Anyone that reads my blog knows that I am big fan (and regular subscriber) of the Pluralsight training videos. I cannot imagine staying up to date as a programmer without them. At this time, there are only a limited number of courses that cover the Force.com platform (8 to be exact), but I expect new titles will be added very soon.
I really think that viewing these courses can be beneficial to anyone studying for the basic or advanced developer certification, or just people working with the Salesforce.com platform in general. These courses can also be valuable to developers (of any platform) that want to determine whether learning more about the Force.com platform is beneficial to them.
Pluralsight offers a free trial that allows you to view 10 days and up to 200 minutes of training. That would allow you to view for free at least one, but maybe two of the courses I describe in this post. Below, I will summarize which courses you should view, depending on where you are coming from and what you are trying to achieve.
First of all, if you only have time to watch one of these courses, I would watch this one:
Force.com Platform: The Big Picture by Don Robins – This is a high-level course that would be very useful for someone brand new to the platform. It is short (1 hours and 24 minutes) and would also be of great interest to experienced developers that have not worked with the platform for long. Robins includes a lot of history about Salesforce and does an excellent job of describing the “Perspective Shift” that is necessary for developers that want to be successful on the platform.
If you are studying for the First-Level Salesforce Developer Exam, I recommend viewing the following course:
Force.com For Developers by Richard Seroter – This is the longest course in the series (5 hours and 47 minutes), but it is also the most thorough. It provides a good overview of the entire platform in a very clear and easy to understand way. Seroter covers many topics that are covered on the 401 Dev exams, such as Reports, Workflows and Approval Processes. He also covers topics on the 501 Advanced Developer Exams, so this course would be good for people studying for that exam as well.
If you are studying for the Second-Level Salesforce Advanced Developer Exam, I recommend viewing the following courses:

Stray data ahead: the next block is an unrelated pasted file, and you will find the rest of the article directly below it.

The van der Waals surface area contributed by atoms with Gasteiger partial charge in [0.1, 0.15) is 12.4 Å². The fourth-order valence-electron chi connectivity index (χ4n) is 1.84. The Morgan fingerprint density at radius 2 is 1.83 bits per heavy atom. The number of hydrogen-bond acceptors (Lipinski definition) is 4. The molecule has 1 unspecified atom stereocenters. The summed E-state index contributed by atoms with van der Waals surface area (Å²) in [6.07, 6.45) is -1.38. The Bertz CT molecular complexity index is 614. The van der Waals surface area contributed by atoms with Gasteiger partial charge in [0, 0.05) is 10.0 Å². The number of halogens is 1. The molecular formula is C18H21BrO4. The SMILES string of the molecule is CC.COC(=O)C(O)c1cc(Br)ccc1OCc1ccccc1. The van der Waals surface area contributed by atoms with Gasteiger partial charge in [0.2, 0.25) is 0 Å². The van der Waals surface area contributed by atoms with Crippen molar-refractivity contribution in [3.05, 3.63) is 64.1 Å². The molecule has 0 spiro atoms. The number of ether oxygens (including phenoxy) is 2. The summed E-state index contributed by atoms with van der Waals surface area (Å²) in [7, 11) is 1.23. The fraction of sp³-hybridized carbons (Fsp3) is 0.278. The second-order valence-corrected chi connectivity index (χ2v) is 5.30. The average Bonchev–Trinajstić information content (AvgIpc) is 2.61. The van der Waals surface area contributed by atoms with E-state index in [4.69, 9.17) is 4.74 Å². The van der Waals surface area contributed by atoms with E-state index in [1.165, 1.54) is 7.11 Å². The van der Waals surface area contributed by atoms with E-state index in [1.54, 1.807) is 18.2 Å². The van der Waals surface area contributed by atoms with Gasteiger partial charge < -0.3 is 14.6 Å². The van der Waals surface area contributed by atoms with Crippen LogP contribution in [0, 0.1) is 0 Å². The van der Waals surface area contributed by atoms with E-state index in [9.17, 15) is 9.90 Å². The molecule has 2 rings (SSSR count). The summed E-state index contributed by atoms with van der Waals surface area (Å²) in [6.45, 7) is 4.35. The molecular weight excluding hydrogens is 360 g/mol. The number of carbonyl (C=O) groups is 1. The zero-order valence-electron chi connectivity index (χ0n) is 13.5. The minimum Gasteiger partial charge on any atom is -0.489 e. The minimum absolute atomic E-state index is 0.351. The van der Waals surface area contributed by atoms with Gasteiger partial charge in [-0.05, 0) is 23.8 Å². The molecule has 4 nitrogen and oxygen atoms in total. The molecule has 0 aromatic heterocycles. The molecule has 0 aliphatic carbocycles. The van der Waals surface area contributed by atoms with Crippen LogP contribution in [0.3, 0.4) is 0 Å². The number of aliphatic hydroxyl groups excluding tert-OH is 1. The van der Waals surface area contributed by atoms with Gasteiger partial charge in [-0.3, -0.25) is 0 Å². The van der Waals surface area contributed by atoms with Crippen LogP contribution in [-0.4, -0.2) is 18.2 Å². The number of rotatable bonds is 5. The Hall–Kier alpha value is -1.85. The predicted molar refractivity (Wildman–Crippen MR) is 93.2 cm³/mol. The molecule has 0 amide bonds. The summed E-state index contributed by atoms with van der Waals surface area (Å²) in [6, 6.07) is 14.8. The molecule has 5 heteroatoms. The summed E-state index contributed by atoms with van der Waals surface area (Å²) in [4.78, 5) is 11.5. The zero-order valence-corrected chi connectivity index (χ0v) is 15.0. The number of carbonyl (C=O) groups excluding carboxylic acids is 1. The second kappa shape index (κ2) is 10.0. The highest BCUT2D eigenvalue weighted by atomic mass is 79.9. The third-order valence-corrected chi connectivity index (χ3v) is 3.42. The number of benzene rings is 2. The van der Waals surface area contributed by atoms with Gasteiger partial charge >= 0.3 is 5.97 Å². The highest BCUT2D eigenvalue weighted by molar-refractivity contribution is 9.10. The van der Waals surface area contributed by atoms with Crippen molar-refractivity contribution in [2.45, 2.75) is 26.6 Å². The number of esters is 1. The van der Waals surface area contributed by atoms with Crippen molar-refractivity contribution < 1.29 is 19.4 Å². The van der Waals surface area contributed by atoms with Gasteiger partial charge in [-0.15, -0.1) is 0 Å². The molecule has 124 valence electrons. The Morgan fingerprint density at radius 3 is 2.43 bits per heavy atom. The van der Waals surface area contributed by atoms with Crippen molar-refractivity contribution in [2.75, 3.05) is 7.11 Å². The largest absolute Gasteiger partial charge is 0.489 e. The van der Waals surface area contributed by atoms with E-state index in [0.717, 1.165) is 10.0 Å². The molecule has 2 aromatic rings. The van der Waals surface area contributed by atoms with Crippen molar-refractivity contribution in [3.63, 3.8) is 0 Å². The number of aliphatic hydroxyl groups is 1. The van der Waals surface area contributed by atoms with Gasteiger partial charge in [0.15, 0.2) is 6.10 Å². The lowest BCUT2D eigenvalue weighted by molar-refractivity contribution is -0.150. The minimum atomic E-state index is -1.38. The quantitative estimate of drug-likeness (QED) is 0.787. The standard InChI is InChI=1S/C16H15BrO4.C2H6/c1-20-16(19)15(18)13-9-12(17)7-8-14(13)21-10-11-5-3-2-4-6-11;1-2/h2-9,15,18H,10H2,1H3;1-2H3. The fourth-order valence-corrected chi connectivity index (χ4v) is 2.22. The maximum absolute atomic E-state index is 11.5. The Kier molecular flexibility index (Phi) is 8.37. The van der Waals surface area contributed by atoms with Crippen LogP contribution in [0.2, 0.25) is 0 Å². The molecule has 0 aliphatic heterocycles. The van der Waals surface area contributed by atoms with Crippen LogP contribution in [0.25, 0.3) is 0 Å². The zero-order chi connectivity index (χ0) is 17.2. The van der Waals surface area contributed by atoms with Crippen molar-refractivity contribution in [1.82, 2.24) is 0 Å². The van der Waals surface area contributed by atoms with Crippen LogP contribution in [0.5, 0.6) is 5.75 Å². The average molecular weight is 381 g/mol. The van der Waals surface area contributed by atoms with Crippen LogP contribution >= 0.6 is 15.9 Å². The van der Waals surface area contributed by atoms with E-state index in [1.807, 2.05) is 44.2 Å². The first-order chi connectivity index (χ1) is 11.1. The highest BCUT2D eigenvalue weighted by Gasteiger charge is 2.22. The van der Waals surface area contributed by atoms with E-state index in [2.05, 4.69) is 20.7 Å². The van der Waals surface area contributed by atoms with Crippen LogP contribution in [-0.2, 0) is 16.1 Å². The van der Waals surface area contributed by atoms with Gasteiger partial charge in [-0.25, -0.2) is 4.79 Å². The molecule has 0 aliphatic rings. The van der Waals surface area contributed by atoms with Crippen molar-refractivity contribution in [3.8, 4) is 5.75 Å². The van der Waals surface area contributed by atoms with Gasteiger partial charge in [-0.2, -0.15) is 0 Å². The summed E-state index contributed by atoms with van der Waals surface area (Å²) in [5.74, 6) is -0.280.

Force.com Design Patterns – Part 1 by Adam Purkiss – This course is definitely not for beginners or anyone new to the platform. Purkiss talks about advanced topics such as the use of wrapper classes to get around some of the inherent limitations of SOQL. Some of the code walk-throughs were unpolished and appeared to have not been practiced in advance, but the beginning of each section was very good. My favorite section was the one on Trigger Design Patterns.
Introduction to Visualforce by Matt Lacey – This was my least favorite course, mostly because the speaker had a heavy accent that was hard to understand. He also rushed through the content and the general audio quality of the video was bad. However, the course did provide useful content that would be relevant to anyone studying for the Advanced Developer exam.
If you are an Experienced Software Developer that wants to understand more about the Force.com platform, I recommend viewing the following courses:
Force.com for .NET Developers by Dan Appleman – This course does a very good job of describing the Force.com fundamentals in way that makes sense to .NET developers specifically. Appleman is an experienced author who spent many years creating content for the .NET community, but a few years ago he switched (almost primarily) to working with the Force.com platform. Like myself, Appleman does not dismiss the .NET platform and certainly sees it as still viable, but he also can see the alluring reasons to understand the Force.com platform as well.
Force.com and Apex Fundamentals for Developers by Dan Appleman – Unlike the last course that was specifically designed for .NET developers, this course was designed for developers coming from any platform. It is not a course for people new to programming, but attempts to give experienced software developers a head start to writing “GOOD” code on the Force.com platform. Appleman will tell you about best practices and describe real-world scenarios that only come from hard-earned experience. Most importantly, he covers why design patterns used in other languages do not always apply in Force.com. He focuses on the 4 most important concepts (Execution Context, Use of Static Variables, Limits and Bulk Patterns) that you need to know to start working safely and efficiently in Force.com.
Patterns of Cloud Integration by Richard Seroter – This is NOT a course specifically about Force.com and instead focuses on many technologies that can be used to accomplish integration with cloud applications (on any platform, Force.com included). This course would be of great interest to any technical architects that need to understand to complexities involved with integrating cloud-based applications. Seroter is no doubt an expert in this field and he covers a variety of tools and platforms (such as Biz Talk Server, Windows Azure Service Bus, Mule Cloud Hub and custom code using .NET, node.js, Java, etc) used to integrate Ground to Cloud, Cloud to Cloud, or Cloud to Ground scenarios.
Tags: Advanced Apex, BizTalk Server, Dan Appleman, force.com, Force.com Design Patterns, Force.com for .Net Developers, Force.com for Developers, Knockout.js, Mule Cloud Hub, node.js, Pluralsight, visualforce, Windows Azure Service Bus